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A Trump-McConnell power struggle creates landmines in GOP quest to retake Congress

It’s forcing congressional leadership to tread lightly and avoid setting off an explosion that does real damage to the party.
Image: Donald Trump and Mitch McConnell
Donald Trump and Mitch McConnell, take questions in the Rose Garden of the White House, on Oct. 16, 2017.Al Drago / Bloomberg via Getty Images file

WASHINGTON — The Republican primaries for the 2022 midterms are fast becoming a battlefield for control of the party.

Most presidents — particularly a defeated one-termer — slip quietly away and allow the highest-ranking elected officials in the party to take the reins. Not Donald Trump.

After laying low in the months after he left office in January, Trump has in recent weeks increased his public presence. He has trashed Senate Minority Leader Mitch McConnell as a "son of a bitch," endorsed primary challengers against sitting Republican members of Congress he deems disloyal and attempted to divert GOP fundraising away from the party and into his own political organizations.

For congressional Republican leaders responsible for winning back the House and the Senate, the post-Trump landscape is becoming a treacherous minefield with no historical playbook to help them navigate it. The growing power struggle could have repercussions in the 2022 elections, when the party hopes to seize control of Democrats’ narrow majorities in the House and the Senate.

Party officials recognize that Trump retains loyalty among the Republican base and that his endorsements carry weight. They fear he could anoint loyal but unelectable candidates in primaries, who then squander winnable seats. They also worry he may sabotage nominees he dislikes by withholding his endorsement, or by demotivating party voters with groundless claims about election fraud, like in the Georgia runoffs that gave Democrats Senate control.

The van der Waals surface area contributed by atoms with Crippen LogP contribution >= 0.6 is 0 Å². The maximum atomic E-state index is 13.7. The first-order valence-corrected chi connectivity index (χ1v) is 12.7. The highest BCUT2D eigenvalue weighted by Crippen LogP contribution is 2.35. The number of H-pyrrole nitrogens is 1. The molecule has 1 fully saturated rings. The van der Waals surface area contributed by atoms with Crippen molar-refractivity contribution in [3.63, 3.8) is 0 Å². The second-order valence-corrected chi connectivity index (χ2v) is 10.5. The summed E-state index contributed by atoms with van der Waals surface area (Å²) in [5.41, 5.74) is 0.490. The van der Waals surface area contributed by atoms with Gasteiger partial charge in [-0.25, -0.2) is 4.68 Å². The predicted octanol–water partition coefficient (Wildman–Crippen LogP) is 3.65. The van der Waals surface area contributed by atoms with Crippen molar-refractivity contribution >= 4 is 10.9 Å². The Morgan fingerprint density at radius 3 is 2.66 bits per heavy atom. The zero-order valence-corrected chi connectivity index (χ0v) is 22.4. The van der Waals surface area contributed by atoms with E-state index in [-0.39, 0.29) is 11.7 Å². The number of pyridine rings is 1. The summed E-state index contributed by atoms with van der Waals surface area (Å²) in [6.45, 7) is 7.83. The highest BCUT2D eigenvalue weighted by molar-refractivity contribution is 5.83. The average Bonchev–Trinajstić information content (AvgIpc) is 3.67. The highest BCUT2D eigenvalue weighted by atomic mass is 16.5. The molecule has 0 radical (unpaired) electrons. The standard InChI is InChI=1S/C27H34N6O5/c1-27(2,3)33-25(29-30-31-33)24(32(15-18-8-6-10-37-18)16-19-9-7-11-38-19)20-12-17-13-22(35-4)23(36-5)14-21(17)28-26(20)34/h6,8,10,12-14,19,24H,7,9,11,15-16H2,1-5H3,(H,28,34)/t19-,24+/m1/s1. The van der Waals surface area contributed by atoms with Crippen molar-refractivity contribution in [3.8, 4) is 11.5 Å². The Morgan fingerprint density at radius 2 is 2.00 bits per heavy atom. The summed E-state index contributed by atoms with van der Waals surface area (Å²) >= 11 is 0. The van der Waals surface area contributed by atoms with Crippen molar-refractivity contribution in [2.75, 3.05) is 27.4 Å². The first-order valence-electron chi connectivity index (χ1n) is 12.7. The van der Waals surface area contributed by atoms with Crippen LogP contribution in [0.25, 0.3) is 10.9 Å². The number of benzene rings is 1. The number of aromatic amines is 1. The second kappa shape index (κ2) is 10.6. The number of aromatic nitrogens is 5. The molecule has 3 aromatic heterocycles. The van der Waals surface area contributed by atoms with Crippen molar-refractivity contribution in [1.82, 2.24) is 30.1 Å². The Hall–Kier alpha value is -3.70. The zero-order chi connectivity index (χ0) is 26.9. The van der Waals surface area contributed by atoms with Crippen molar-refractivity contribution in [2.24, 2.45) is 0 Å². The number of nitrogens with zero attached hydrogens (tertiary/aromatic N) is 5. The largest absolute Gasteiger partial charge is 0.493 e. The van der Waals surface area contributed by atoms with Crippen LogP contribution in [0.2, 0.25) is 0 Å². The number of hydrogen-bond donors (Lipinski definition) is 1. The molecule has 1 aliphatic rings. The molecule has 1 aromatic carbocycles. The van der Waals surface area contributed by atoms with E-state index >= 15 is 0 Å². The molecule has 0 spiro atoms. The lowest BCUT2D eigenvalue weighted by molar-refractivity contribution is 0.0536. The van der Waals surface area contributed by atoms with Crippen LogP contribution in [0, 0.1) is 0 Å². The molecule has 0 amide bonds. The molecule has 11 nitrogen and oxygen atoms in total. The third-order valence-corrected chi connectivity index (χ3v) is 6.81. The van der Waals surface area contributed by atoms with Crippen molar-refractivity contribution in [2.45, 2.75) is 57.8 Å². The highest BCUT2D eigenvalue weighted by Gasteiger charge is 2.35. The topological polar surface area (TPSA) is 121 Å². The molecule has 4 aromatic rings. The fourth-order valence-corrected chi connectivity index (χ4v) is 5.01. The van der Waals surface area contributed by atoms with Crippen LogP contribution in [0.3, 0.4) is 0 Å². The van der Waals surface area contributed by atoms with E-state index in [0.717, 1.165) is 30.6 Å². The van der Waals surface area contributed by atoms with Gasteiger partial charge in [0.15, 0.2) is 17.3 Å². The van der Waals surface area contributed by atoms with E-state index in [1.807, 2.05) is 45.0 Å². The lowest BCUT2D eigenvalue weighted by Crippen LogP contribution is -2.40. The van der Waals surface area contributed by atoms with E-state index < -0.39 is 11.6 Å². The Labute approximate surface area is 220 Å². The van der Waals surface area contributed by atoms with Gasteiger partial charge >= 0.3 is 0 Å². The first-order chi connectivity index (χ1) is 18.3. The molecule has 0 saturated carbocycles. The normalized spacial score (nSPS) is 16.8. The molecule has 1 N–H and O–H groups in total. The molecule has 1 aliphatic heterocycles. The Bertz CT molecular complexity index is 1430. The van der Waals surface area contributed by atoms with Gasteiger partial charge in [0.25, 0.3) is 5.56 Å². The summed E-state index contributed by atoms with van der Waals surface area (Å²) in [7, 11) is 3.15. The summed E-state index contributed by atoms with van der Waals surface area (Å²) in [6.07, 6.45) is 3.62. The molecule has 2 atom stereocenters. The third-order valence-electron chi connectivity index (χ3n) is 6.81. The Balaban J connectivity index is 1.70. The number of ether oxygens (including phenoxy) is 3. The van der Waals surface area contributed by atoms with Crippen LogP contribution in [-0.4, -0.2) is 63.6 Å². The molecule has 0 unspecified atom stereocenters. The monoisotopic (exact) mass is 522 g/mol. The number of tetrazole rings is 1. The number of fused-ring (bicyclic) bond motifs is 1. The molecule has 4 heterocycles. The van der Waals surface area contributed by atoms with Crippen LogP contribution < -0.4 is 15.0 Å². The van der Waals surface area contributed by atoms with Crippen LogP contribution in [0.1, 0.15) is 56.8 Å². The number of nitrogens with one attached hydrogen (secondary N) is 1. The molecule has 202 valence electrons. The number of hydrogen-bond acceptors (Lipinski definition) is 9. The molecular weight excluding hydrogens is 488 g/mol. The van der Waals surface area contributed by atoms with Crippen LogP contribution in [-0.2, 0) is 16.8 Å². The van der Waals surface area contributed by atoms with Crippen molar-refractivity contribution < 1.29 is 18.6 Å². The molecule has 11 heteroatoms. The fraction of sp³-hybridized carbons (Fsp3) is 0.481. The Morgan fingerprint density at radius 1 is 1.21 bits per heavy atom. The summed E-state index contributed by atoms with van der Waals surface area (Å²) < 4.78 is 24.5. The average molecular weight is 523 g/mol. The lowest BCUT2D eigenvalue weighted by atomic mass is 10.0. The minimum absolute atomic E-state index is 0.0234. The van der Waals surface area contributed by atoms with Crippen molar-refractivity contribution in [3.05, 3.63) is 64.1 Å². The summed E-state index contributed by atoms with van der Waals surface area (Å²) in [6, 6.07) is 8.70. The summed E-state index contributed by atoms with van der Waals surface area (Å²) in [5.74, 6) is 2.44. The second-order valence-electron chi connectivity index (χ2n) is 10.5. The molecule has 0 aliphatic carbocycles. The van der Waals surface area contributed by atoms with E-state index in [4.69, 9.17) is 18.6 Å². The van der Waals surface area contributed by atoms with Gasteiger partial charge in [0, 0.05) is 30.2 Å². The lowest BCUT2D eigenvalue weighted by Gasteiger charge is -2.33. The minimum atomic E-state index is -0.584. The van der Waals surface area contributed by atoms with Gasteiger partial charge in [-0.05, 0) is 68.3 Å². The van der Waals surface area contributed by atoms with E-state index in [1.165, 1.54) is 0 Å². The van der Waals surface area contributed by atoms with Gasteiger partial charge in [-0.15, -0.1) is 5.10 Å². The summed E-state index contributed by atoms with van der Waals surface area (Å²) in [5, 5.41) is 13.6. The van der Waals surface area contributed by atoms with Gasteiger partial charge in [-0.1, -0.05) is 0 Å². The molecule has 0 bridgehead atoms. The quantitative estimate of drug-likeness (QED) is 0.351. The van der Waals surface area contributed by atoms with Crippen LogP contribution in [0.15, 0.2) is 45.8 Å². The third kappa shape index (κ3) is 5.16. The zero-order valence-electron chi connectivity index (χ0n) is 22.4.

Trump’s antics are a distraction, senior members of the party say, and dilutes their message in a way that helps Democrats.

“Everyday we re-litigate 2020, Joe Biden wins because we’re not talking about his record and the bad policies he’s trying to implement,” Matt Gorman, former communications director for the NRCC, the House GOP campaign arm, told NBC News.

McConnell has tried to keep his party focused on criticizing Biden’s agenda, including opposing the $1.9 trillion Covid-19 relief bill and Democrats’ proposal to raise taxes to pay for a far-reaching infrastructure bill.

“A midterm election is always run on basically just an opposition to the sitting president. That is what the Dems did successfully in 2018, they just said, ‘We hate Trump, vote for us,’” a longtime Republican strategist who requested anonymity to speak frankly about strategy, said. Democrats picked up 40 seats in the House and handed Nancy Pelosi the speaker’s gavel once again.

Instead, this cycle, Trump is focused on repeating false claims about the 2020 election. Speaking to a room full of Republican donors recently, Trump attacked McConnell for not objecting to the Electoral College count on Jan. 6. The Senate leader also gave a fiery speech suggesting the former president could be criminally charged.

Trump is attempting to tip the scales in select primaries. He endorsed Max MIller, a former aide, to run against Republican Rep. Anthony Gonzalez of Ohio. He has also vowed to campaign against Sen. Lisa Murkowski, R-Alaska and Rep. Liz Cheney, R-Wyoming. All of the incumbents he is challenging voted to impeach him for incitement of insurrection earlier this year.